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Xp Install Question


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5 replies to this topic

#1 Jaybird934

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Posted 07 February 2006 - 10:56 AM

Simple question I've never thought of, until a friend asked me yesterday. My friend bought a new hard drive to use in his laptop. He also has one of these "enclosure" things that allow his new hard drive to be read from his usb/firewire port. He told me he intends to just directly copy all the data (everything, straight from the main root) from his old hard drive straight to his new hard drive, then swap the drives so that he's using the newer larger one in his laptop, and can eventually erase his old one....using it for other things. I first told him I don't think XP will like being copied in this way, and that he'd be better to just install XP on the new one and begin reinstalling all his programs. After thinking about it, I'm not certain his way will fail.

Anyone know if his way would work? Is this likely to cause quirky little stability issues??

thanks much in advance, Jason

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#2 Cyclica

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Posted 07 February 2006 - 12:42 PM

Hello there. You are right: it's not a good idea to just copy the disk's contents to the new one, because system folders and files simply won't copy, Windows will tell you they are being used or won't see them at all.

I suggest you to initialize the new disk, create partitions and re-install everything from scratch. Once you have Windows and apps fully installed in the new disk, you may use the User State Migration Tool (USMT) to transfer all the personal data such as favorites, mail, desktop, etc. You'll have to make the new installation first, and then, start the USMT (don't erase the old data until you are sure you have everything you need).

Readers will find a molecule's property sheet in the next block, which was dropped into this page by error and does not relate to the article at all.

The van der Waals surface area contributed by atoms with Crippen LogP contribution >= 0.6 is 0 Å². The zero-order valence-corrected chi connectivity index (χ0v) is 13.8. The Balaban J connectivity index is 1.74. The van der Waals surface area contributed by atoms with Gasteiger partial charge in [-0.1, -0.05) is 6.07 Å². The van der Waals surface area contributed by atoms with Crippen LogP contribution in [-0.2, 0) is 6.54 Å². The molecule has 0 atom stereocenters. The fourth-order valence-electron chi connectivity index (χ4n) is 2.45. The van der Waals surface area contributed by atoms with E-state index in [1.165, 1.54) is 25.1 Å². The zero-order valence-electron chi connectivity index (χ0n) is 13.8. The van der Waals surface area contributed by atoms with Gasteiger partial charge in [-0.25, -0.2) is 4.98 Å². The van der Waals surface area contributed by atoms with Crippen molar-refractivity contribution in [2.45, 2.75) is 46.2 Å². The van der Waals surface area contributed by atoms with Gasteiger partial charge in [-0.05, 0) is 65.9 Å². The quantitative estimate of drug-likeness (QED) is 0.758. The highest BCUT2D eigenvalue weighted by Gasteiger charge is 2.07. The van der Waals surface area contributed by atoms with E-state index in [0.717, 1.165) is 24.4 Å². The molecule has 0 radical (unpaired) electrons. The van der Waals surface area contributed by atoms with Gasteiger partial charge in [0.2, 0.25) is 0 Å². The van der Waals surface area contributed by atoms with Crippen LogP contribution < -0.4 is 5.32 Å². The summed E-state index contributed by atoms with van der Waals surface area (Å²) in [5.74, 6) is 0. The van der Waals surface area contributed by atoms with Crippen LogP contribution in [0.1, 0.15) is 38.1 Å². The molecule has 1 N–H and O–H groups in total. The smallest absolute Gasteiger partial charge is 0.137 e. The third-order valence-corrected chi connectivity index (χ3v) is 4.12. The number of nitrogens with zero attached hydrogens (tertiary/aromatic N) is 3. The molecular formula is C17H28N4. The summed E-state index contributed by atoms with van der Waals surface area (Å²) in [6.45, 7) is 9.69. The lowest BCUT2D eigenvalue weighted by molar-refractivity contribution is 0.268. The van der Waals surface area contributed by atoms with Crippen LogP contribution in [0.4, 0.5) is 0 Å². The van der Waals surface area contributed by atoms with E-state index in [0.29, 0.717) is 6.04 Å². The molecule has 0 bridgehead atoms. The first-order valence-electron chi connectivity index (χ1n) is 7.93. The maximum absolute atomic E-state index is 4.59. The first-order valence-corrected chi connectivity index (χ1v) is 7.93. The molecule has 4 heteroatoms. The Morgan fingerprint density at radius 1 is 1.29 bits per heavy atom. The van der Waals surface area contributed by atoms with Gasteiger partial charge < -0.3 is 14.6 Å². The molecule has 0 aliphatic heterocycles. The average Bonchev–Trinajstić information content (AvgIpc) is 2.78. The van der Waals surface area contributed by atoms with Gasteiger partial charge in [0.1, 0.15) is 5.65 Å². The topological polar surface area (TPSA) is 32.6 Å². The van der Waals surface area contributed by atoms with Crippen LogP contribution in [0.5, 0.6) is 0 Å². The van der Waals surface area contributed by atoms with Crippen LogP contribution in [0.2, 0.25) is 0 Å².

Here is a step-by-step guide for USMT:

http://www.microsoft.com/technet/prodtechn...tfset.mspx#EDAA

#3 River_Rat

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Posted 07 February 2006 - 01:03 PM

This is something I have never seen or heard of doing without a 3rd party utility.
If the new drive didn't come with a disk that provides such a utility then check the drive manufactures webside most of them offer a utility that will clone the new drive. Note there are many instances that say these free utilities do not work as good as they say they will so use at your own risk.

Another option is to purchase one.
I use & recommend Norton Ghost.
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#4 hamluis

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Posted 07 February 2006 - 06:12 PM

He could use a 3d-party utility to image the drive to another drive, but simply copying won't work at all.

If it were that simple...could Product Activation work at all? And, it does work.

Louis

#5 River_Rat

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Posted 07 February 2006 - 07:54 PM

He could use a 3d-party utility to image the drive to another drive, but simply copying won't work at all.

If it were that simple...could Product Activation work at all? And, it does work.

Louis


<hu> What does WPA have to do with ghosting the old drive to the new one????

1 - Install Ghost on the old drive > Create a Boot Floppy
2 - Put the old drive in the external case > plug it in > turn it on
3 - Put the new drive in the laptop
4 - Boot from the Floppy Disk
5 - Follow the instructions (don't forget which drive is the source & destination disk)

After installing ghost you can read the tutorials to familiarize your self with how it works.

#6 usasma

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Posted 09 February 2006 - 10:54 AM

Short answer - No, he can't do it. A copy won't put the boot sector files back in the place that they need to be.

But, the good news is that he can get a free drive clone utility from the hard disk manufacturer and can clone his drive to the new drive.

The difference is that "cloning' and "imaging" utilities keep track of where the files go on the disk. The copy command just puts 'em on the disk wherever there's space available.
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